In the post-911 era, this fresh "criminal justice" book (our two authors from the unique education field), marks the fresh Zero Tolerance period in the US resulting in the highest incarceration rates in the world. The exposes of 2015 criminal justice systems can start to rival those of the Burton Blatt and Kaplan Christmas in Incarceration of Women Reported in Disability Fieldceptionally written and researched, the authors share fresh startling incarceration figures including a 800% incarceration rate of black women and 400% of white women in the US. By 1999, 72% of the women imprisoned were for offenses, and the US women prison population reportedly grew from 12,300 in 1980 to 182,271 in 2002 (Ware, Ruzza, & Dias, 2014). Syrus Ware leads the "attack" ("It can't be fixed because it is not broken"), on the Prison, Industrial Complex (already the PIC) which benefits, among others, the "nonprofit industrial complex".Intellectual and Developmental Disability: Deinstitutionalization and History of Custodial CareDr. Phil Ferguson (now from the state of Oregon), who has been tracing the history of Fresh York Asylums or Institutions, begins with the Central and Northern Fresh York institutions established in the late1800s (e.g., with an necessary "class insight" on the separation or "comingling" of the "curable and the "incurable". The institutions involved are: Syracuse State School for Feeble-Minded Kids (1852; not reported in chapter as planned closure to community); State Custodial Asylum for Feeble-Minded Women (est., Newark, 1878); Rome State Custodial Asylum (est. 1894, closed, and 2 prisons opened on site); Letchworth Village (1911); Willard Asylum (1865); and Craig Colony for Epileptics (est. Sonyea, 1896, status of reported closure available in Braddock, et al, 2015). Dr. Ferguson extensive research intends to illuminate the historic practices of institutions to the well known "history repeats itself" (e.g., Walter Fernald of Massachusetts in 1891 on the use of "higher functioning female inmates" to care for the "lowest grade idiots, paralyptics [and] the helpless".)At the Institutional to Community Care BorderI thank Chris Chapman, Allison Carey and Liat Ben-Moshe, for the first phrase that I believe applies to institutions: the people must "accept institutional conditions that no one would choose to inhabit" - "my feeling" from huge scale nursing homes to intellectual disabilities and psychiatric institutions (those three health care facilities or hospitals these days, 2015) to huge campuses (now growing and expanding with assisted living and other funds in US) and another set of penal institutions most know not of, prisons and jails. Their chapter reports that in 2005, "more than half of all prison and jail inmates were reported to have a mental health problem". In Chapter 2, Chris Chapman will become historian and begins, "in medicine, contemporary to the amazing confinement".School to Prison: The Fresh Jim Crow and DisabilityDr. Nirmala Erevelles, a doctoral student from Syracue University back in 1991 or so, aligns with the significant book by Michelle Andersen "The Fresh Jim Crow" in her examination and critique of the "school to prison pipeline" (Aul IV, 2012). In the political science context, she describes the "complex network of laws, rules and policies and policies supported by the exploitative political economy" (p.82) and what is now termed the "mass incarceration" with due process and sentencing. She traces the Zero-Tolerance policies of schools to the Gun-Free Schools Act of 1994 (Winn & Belizadel, 2011) and cites literature on the "cradle to grave prison track" (Heitzeg, 2009) and "medical necessity" of lf Advocacy and the Revisitation to PennhurstMark Friedman and Ruthie-Marie Beckwith primarily discuss Speaking for Ourselves with Roland Johnson and People First of Tennessee. with Tia Nelis of Illinois and Nancy Ward of Nebraska writing for the national Self Advocates Becoming Empowered. Roland Johnson, whom I met in a Sheraton Hotel discussing the need for jobs (introduced by Bonnie Shoultz), former resident of the historic Pennhurst case, visited a 100-bed Annex to Pennhurst (Pinehill) indicating that "It smelled like Pennhurst. It was just an poor sight to see...I had tears when I came out of there." (1999). The chapter reveals that Roland was part of a Pennsylvania effort to answer to a state legislative proposal to restrict the ability of the Governor to close institutions with their ternative to IncarcerationLiat Ben-Moshe (2014) "makes an effort" to intertwine what she believes are the "confluence" of the prison abolitionists, anti-psychiatry and deinstitutionalization activists to seek alternative responses "to hurt and ways of dealing with pain and altered states of mind". Her list of resistance contains "strange bedfellows" from the American Mates Service Committee (religious, Quakers who are non-violent activists) to prison projects (e.g., the Prison Moratorium, Prison Activist Resource Center) to the range of "residential" and "health care activists" (e.g., psychiatric survivors, intellectual disabilities, such as L'Arche). She decribes Morriss' effort to distinguish between "true community alternatives" and prisons in the community, describing the co-optation by states and criminal justice for its own use "in almost everything she worked in".The alternatives to incarceration chapter reminds me of the context of "who is on voluntary or involuntary community status", significant federal-state education projects with universities in the US, the community and activist efforts to "retrieve the brethren" from the government's hold, and the need to move to transformative vs restorative justice. In the difficult environment of the current "criminal justice status quo" (e.g., see, Alzheimer's surveillaince, amber alerts, police surveillaince cameras, GPS monitoring), she adds that "prison abolition activists do not view....electronic monitoring bracelets as adding to the freedom of those who have been criminalized" but increasing the "net incarceration and punitiveness-at-large". Agreed! And the UN Convention on the Rights of Persons with Disabilities (2006) and the expect debates at the Globe Health Organization (WHO, 2014) in the mental health field are critical avenues to pursue in addition to addressing the "parent role of university education" to its "criminal justice and substance abuse" programs in community CommentaryCritically necessary, but insufficient to address the context of how to address the size and shape of the current situation in the US and in Canada, the book will be a successful addition to textbooks for graduate students in the college and university sectors. We welcome participation in developing the US Direct Professional Help Workforce (Larson et al, 2014 in Racino, 2014) at which contains "addiction aides" and an expected multicultural workforce through findings in community integration (2014) are that the actual "municipal police" with "federal justice" claimed to be the community integration (See, wikipedia, community integration) leads for jobs and housing, and I would assume "took the community funds" in that manner (e.g., creation of unemployment of other professionals). The criminal justice groups have also coalesced around "money for return from prison", health care in prisons, stricter enforcement and expanded nets and controls at traditional "moral vices", expansion of the old campus facilities, expansion of community treatment orders, and still practically no info on "who dun it" to us ("an elite class") or the Julie Ann Racino, Courtesy, October 2015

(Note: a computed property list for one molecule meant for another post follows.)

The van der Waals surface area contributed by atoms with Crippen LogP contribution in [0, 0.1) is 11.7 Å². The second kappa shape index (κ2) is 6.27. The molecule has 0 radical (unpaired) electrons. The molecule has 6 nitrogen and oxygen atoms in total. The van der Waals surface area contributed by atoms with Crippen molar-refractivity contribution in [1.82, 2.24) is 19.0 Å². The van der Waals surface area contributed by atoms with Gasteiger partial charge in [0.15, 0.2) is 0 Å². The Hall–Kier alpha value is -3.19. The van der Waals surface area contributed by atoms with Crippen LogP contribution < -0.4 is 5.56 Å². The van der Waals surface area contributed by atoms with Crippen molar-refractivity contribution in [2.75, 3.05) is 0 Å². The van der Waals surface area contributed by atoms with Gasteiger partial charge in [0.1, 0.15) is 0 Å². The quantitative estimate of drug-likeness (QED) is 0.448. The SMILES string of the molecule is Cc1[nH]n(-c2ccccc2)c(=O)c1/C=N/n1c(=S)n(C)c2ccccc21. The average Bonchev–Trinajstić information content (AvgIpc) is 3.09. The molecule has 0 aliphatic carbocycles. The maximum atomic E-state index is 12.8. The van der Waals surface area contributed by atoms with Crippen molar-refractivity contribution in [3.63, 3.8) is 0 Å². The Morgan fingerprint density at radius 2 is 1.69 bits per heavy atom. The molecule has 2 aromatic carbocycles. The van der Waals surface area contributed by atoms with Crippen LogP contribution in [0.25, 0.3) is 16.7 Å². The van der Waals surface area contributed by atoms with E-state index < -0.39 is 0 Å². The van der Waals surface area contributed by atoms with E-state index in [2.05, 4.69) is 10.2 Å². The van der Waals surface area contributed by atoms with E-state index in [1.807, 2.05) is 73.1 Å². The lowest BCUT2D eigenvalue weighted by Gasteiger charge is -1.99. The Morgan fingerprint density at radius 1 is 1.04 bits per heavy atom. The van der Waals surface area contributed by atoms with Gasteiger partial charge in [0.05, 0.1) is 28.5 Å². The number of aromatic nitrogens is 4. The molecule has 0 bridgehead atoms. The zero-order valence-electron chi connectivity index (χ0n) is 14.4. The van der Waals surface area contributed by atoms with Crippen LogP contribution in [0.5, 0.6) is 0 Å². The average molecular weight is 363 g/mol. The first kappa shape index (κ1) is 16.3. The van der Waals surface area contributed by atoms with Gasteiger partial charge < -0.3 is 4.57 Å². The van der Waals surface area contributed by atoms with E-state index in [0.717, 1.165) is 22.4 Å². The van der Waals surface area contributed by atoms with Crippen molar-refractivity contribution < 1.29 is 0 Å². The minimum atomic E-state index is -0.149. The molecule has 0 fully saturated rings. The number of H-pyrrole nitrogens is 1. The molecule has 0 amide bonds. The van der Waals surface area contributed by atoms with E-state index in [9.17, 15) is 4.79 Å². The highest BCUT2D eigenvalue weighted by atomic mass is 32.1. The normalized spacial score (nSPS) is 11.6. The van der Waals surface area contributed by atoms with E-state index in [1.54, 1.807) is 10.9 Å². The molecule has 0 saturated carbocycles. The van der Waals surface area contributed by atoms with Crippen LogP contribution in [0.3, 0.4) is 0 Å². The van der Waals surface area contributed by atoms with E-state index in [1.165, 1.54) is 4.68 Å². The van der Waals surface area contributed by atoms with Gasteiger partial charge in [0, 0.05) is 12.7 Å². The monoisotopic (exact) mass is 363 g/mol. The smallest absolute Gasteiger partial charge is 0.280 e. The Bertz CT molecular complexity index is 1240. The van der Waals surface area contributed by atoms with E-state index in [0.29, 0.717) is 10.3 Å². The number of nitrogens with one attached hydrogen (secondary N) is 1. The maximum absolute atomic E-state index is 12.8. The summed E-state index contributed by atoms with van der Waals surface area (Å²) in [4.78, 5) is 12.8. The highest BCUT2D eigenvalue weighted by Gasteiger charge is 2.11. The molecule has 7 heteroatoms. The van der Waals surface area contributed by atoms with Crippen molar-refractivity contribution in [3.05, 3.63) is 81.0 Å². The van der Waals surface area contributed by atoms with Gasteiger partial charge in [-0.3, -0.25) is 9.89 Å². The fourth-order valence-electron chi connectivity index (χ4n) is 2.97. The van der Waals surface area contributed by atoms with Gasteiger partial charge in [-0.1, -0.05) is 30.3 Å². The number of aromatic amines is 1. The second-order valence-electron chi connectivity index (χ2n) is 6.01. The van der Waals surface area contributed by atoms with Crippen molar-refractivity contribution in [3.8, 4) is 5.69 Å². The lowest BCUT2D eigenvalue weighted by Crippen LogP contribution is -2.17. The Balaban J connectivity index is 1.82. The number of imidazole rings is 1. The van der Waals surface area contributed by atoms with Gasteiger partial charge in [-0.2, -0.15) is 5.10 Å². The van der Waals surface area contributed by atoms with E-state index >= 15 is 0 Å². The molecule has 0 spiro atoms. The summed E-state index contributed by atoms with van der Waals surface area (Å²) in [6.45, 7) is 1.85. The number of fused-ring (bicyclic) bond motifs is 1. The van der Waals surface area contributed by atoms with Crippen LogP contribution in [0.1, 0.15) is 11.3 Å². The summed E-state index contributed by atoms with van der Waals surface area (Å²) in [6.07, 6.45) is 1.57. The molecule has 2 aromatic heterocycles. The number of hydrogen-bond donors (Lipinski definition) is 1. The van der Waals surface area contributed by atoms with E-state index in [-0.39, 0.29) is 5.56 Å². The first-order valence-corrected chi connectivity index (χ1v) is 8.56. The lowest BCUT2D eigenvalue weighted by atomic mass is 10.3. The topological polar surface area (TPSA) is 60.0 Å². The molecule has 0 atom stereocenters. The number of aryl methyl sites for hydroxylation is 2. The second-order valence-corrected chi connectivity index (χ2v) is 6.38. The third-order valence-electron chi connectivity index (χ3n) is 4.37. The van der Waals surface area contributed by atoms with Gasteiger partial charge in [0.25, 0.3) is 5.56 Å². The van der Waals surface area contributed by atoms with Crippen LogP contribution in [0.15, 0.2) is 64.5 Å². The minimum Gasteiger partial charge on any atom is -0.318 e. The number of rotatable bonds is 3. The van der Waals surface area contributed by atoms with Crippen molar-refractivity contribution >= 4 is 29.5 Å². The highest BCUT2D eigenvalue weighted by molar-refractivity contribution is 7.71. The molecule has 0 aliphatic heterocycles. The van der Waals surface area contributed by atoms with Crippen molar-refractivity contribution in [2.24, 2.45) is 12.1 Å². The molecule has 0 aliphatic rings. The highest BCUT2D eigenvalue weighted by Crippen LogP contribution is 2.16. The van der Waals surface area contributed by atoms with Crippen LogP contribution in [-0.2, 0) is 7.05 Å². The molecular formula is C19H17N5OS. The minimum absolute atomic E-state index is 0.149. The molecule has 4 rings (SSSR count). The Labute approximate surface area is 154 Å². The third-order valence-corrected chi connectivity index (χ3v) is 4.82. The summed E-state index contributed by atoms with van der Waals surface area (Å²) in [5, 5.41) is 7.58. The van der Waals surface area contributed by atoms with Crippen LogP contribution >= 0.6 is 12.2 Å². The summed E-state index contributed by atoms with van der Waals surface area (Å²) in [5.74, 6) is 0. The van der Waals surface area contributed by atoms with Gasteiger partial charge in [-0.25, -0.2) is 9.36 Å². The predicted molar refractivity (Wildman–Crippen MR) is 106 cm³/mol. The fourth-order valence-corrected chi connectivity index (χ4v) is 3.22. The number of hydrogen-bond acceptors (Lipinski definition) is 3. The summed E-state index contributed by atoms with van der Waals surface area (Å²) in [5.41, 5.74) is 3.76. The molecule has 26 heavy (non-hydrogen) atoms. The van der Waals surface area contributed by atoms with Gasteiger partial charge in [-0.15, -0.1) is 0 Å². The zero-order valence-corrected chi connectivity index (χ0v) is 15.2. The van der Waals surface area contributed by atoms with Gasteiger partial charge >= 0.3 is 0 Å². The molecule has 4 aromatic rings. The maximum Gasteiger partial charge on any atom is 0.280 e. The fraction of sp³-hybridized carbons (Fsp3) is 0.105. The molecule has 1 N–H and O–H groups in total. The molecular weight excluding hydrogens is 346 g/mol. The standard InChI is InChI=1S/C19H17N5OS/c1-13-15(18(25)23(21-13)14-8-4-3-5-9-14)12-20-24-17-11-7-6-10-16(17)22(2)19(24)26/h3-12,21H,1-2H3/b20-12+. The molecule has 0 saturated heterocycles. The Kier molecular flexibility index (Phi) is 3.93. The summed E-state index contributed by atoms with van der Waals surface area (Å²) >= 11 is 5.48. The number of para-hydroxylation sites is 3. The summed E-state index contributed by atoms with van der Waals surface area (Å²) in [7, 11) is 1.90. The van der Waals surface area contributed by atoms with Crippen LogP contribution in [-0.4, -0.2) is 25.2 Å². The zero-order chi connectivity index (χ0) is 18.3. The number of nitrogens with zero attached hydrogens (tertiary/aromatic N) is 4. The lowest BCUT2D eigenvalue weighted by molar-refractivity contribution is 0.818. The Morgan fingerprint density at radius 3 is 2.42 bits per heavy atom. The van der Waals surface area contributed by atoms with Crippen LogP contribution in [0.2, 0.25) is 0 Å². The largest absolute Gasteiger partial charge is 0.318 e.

This book set my soul on fire with passion and love. As a Hispanic woman, student, and educator this book spoke to my soul on so a lot of levels. Ms.P aka Sista Liza speaks the truth of what so a lot of people are blinded to see about what is event to our Black and Latino in this country. It is raw and it is true and that is why it is a must read for everyone! 10/10 highly recommend.